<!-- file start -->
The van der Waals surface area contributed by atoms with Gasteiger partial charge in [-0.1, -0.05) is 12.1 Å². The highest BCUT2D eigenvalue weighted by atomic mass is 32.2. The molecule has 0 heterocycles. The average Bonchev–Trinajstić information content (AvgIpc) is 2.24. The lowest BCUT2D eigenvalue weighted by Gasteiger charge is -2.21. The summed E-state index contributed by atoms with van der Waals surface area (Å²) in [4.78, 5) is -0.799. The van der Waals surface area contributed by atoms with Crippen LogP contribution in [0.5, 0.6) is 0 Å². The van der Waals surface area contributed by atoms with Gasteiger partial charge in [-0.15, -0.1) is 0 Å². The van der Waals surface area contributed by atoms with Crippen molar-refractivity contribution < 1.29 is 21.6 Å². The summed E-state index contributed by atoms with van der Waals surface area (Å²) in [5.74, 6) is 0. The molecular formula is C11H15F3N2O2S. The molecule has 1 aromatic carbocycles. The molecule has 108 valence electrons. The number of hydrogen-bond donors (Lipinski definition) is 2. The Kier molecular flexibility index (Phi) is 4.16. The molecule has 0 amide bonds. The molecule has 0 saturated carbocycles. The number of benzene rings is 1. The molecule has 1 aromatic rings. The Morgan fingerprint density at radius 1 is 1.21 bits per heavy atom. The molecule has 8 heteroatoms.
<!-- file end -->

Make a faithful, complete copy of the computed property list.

The van der Waals surface area contributed by atoms with Gasteiger partial charge in [-0.1, -0.05) is 12.1 Å². The highest BCUT2D eigenvalue weighted by atomic mass is 32.2. The molecule has 0 heterocycles. The average Bonchev–Trinajstić information content (AvgIpc) is 2.24. The lowest BCUT2D eigenvalue weighted by Gasteiger charge is -2.21. The summed E-state index contributed by atoms with van der Waals surface area (Å²) in [4.78, 5) is -0.799. The van der Waals surface area contributed by atoms with Crippen LogP contribution in [0.5, 0.6) is 0 Å². The van der Waals surface area contributed by atoms with Gasteiger partial charge in [-0.15, -0.1) is 0 Å². The van der Waals surface area contributed by atoms with Crippen molar-refractivity contribution < 1.29 is 21.6 Å². The summed E-state index contributed by atoms with van der Waals surface area (Å²) in [5.74, 6) is 0. The molecular formula is C11H15F3N2O2S. The molecule has 1 aromatic carbocycles. The molecule has 108 valence electrons. The number of hydrogen-bond donors (Lipinski definition) is 2. The Kier molecular flexibility index (Phi) is 4.16. The molecule has 0 amide bonds. The molecule has 0 saturated carbocycles. The number of benzene rings is 1. The molecule has 1 aromatic rings. The Morgan fingerprint density at radius 1 is 1.21 bits per heavy atom. The molecule has 8 heteroatoms.